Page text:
This is in continuation of our series on the startups and the people from startup accelerator JFDI (The Joyful Frog Digital Incubator).
Image Courtesy: Chiah Li Ong
JFDI’s Chiah Li Ong started her career in the media sector. She saw Banter magazine grow from its infancy as a pioneer employee. Ong then moved on to become an editor at large for Pinpoint Media Group after Banter was acquired by it. She eventually joined Expara IDM Ventures, a provider of incubation and mentorship to early-stage interactive and digital media (IDM) companies in Singapore. Ong later joined Extream Ventures (an early-stage/series A fund) and now she’s at JFDI.Asia.
What are the most challenging parts of being involved in the startup sector, professionally and personally? Work-life balance? What work-life balance? It doesn’t feel like work to me, because there are always so many new things to discover, to learn when interacting with founders and hackers, who all think very differently. I’ve never gotten bored.
The most challenging experience I would say involves government grants to entrepreneurs. When I was with Expara IDM Ventures, which operates under i.JAM, it wasn’t that easy changing midway the milestones and budget that was set at the very beginning of the grant application. I hope the conditions are a bit more flexible now under the new i.JAM Reload programme.
What would you advise startups choosing between accelerators and incubators? Having been a part of JFDI for almost three years has changed my thinking about how to best support entrepreneurs at the seed stage. Being an entrepreneur is often a lonely journey.
However, if you are part of an accelerator programme, you have a community of people that you can rely on for help and support. For example, your fellow entrepreneurs in the same cohort, where you struggle through for 100 days, and the alumni who return to share their experiences with you. Also, the mentors and the investors who participate. The accelerator programme is very structured; we track the entrepreneurs and know what they are struggling with. This helps us help them better.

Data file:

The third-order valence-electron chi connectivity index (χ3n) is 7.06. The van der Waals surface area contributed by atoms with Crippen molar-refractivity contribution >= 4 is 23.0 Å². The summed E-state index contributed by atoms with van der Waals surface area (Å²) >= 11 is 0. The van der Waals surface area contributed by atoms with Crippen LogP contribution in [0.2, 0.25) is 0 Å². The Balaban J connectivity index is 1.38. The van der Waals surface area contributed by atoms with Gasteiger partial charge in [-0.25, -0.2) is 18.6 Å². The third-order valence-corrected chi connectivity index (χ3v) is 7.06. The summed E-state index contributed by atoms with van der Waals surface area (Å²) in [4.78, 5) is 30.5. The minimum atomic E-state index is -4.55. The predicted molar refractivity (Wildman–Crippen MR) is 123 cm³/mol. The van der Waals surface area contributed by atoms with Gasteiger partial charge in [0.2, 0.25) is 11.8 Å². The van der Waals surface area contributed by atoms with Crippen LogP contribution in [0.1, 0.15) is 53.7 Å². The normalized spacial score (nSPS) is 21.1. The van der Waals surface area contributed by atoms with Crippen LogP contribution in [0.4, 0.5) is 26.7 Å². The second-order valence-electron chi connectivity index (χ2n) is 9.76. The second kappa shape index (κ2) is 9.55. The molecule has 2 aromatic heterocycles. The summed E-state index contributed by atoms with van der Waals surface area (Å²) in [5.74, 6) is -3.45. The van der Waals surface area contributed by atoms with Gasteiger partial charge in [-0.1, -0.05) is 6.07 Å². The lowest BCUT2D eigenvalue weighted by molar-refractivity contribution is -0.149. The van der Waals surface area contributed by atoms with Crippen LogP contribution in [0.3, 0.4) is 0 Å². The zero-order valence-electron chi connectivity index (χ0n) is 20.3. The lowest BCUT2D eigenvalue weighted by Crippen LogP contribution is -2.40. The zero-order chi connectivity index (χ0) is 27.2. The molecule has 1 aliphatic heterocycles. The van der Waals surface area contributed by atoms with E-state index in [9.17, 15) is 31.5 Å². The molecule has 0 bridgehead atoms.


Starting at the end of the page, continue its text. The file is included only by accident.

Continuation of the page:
What is your most crucial role as a Partner in JFDI? I started in this industry as an analyst and it’s a great foundation-building role. I got to read and evaluate business plans, slide decks and enjoy a lot of flexibility to build relationships with people in the ecosystem. As a partner now at JFDI, I am very much conscious now that my role has grown quite substantially.
We have a great team and I feel a personal responsibility to help them grow professionally at JFDI. Just as I was given those opportunities when I first started out. I do feel a bit anxious at times thinking whether JFDI operations are running smoothly or otherwise, and also about how JFDI is going to scale up.
How does your media background affect your perspective when evaluating startups? I was with Banter, the magazine, from the very beginning. The experience of figuring out its distribution channels to revenue model and then trying to grow user numbers, and finally being a part of a new set-up when Banter was merged with Pinpoint Media Group’s titles help me relate to what the entrepreneurs are doing.
At Banter, we went out and did things. When faced with sticking points and obstacles, we kept moving . That’s why sometimes it frustrates me a bit when entrepreneurs talk and nothing is executed.
Have you had a defining moment with JFDI? It feels like we are helping to move a civilisation forward; to build the future together with entrepreneurs. Startups help to advance and make things more efficient in their markets. They open up important resources to those who cannot afford them. For example, TradeGecko (graduated from JFDI 2012 cohort), an inventory and supply chain management solution along the lines of what Walmart uses. How do SMEs afford that sort of system? TradeGecko built and automated this for them and it empowers businesses, allowing them to concentrate on the more important parts of their business, like sales.
Bootstrapping – to do or not to do? It’s something an entrepreneur has to do initially. At JFDI, we put in SG$25,000 (US$19,995) into each company, which is not a lot, but the participants learn to bootstrap and use the funds wisely to get to early traction where they will be able to raise more money after.
What’s the most interesting concept you saw that wasn’t able to reach the market? I saw a concept where the team had the idea of an application in the cloud, where users could print documents from the cloud without using a driver. A QR code is printed on a piece of paper and you could print it from anywhere, anytime. Sometimes, interesting ideas fail because it they do not get executed well. Sometimes it’s because there’s a founders’ conflict and the team breaks up. And sometimes, the market may not want those ideas.
Accelerators or VC firms – which is more interesting to work in? Accelerators and VCs serve different purposes. All feed into the same ecosystem. Accelerators are more interesting to work in, if that person is interested in farming ideas from the ground up (i.e grassroots of the entrepreneurship community) and exploring what is possible at the ground level.
VC, I think, will appeal to those who are more comfortable with the certainty of numbers, and have a different set of skill-sets. For example, early-stage onwards is where the role is more focussed on growth and expansion, and on how to engineer and exit/acquisition.
However, both accelerators and VCs do think of exit strategy for the investments they make, because both are also tracking the RoI numbers carefully.